Opening this week
ALIEN OUTPOST This modest slice of smalltime sci-fi centers on a documentary crew at a military outpost in Afghanistan some time after aliens have invaded from outer space. There are parallels with current events, but the film is mainly a chance for special-effects artist Jabbar Raisani to show the world he has some writing and directing chops and can destroy the world on a small budget, too. However, it’s mostly just men running around and barking at each other. Not rated. 90 minutes. Jean Cocteau Cinema , Santa Fe. (Robert Ker)
BIANCA COME IL LATTE, ROSSA COME IL SANGUE Sixteen-year-old Leo (Filippo Scicchitano) has fallen hopelessly in love with a beautiful redhead named Beatrice (Gaia Weiss). When he learns that Beatrice is dying from leukemia, Leo feels caught between life’s painful highs and lows. He finds inspiration in his philosophy teacher (Luca Argentero) and sets out on a quest to save her. This is a funny, heartwarming, if sometimes saccharine coming-of-age tale, screened as part of the New Mexico Italian Film & Culture Festival. 5 p.m. Saturday, Feb. 7, only. Not rated. 102 minutes. In Italian with subtitles. Jean Cocteau Cinema , Santa Fe. (Michael Abatemarco) THE DUKE OF BURGUNDY Director Peter Strickland’s third feature is a potent, sensual film that twists and turns through a dream world of charged sexuality, role-playing, and insects. Evelyn (Chiara D’Anna) plays the submissive part in her relationship with the stern Cynthia (Sidse Babett Knudsen), but this is only an elaborate game set in a world inhabited solely by female entomologists. The “duke” of the title is not a man at all but a butterfly. The film avoids all reference to a specific time or place, reinforcing the notion that nothing we see on-screen is quite real but, rather, part of a sexualized fantasy. Not rated. 104 minutes. Center for Contemporary Arts , Santa Fe. (Michael Abatemarco) See review, Page 48.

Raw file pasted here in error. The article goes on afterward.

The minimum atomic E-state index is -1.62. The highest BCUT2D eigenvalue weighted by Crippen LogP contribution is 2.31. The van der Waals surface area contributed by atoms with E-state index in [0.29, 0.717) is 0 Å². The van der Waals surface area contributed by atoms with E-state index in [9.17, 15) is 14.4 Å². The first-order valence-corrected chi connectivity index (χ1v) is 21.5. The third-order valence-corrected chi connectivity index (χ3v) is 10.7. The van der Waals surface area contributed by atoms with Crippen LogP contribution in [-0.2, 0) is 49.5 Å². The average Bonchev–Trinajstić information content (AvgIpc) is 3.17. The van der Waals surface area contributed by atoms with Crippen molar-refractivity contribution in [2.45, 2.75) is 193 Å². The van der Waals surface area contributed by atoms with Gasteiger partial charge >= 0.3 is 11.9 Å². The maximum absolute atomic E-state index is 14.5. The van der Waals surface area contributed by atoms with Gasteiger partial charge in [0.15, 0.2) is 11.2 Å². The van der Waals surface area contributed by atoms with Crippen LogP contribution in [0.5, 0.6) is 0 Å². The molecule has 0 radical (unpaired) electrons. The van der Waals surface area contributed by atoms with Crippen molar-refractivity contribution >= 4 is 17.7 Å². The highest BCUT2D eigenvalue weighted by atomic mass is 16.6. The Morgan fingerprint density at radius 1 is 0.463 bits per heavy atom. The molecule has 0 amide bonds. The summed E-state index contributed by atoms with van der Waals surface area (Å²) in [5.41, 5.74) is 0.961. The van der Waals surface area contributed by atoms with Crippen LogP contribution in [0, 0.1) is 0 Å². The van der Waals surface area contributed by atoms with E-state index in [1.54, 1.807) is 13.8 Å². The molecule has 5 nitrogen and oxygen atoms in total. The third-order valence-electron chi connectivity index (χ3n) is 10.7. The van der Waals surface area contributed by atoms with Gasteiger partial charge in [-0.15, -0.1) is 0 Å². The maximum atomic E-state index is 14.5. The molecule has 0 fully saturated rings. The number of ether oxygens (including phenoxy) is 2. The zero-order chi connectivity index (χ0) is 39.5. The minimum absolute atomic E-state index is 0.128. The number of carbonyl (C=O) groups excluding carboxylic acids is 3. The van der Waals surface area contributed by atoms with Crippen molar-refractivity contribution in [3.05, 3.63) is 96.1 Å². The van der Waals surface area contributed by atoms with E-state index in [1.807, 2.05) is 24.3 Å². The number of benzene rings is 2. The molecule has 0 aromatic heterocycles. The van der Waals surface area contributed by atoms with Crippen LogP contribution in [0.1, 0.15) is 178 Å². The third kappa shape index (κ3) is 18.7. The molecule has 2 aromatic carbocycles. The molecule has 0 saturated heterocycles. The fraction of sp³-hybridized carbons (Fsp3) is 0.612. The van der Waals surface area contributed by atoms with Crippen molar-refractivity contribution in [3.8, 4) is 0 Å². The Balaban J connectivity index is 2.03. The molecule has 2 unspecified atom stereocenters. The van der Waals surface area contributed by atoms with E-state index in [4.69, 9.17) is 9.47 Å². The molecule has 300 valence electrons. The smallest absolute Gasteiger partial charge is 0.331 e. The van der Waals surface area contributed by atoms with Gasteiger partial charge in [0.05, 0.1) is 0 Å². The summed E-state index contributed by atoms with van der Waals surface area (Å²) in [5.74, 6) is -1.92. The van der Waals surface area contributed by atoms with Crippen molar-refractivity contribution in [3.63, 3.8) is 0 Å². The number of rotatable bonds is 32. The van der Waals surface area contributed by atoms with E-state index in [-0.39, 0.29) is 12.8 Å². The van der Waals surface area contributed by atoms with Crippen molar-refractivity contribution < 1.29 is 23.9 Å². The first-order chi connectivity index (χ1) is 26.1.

JUPITER ASCENDING In 1999, Andy and Lana Wachowski changed blockbuster filmmaking with the monster hit The Matrix . Since then, they’ve tried to reclaim that magic to little avail. Their latest effort stars Channing Tatum and Mila Kunis as two people in the distant future who attempt to overthrow a tyrannical reign. The effects look impressive, but the movie was bumped to February from last July, which is never a good sign. Rated PG-13. 127 minutes. Screens in 3-D and 2-D at Regal Stadium 14 , Santa Fe. Screens in 2-D only at DreamCatcher , Española. (Not reviewed)
THE MET LIVE IN HD: LES CONTES D’HOFFMANN Vittorio Grigolo stars in this staging of Jacques Offenbach’s opera, which is broadcast live from the Met. Hibla Gerzmava and Thomas Hampson co-star. Not rated. 226 minutes. 11 a.m. and 6 p.m. Saturday, Feb. 7, only (rescheduled from Jan. 31). Lensic Performing Arts Center , Santa Fe.
PERFORMANCE AT THE SCREEN The series of high-definition screenings continues with a showing of Verdi’s Il Trovatore from Staatsoper Unter den Linden in Berlin. Anna Netrebko and Plácido Domingo star. 11:15 a.m. Sunday, Feb. 8, only. Not rated. 137 minutes plus two intermissions. The Screen , Santa Fe. (Not reviewed)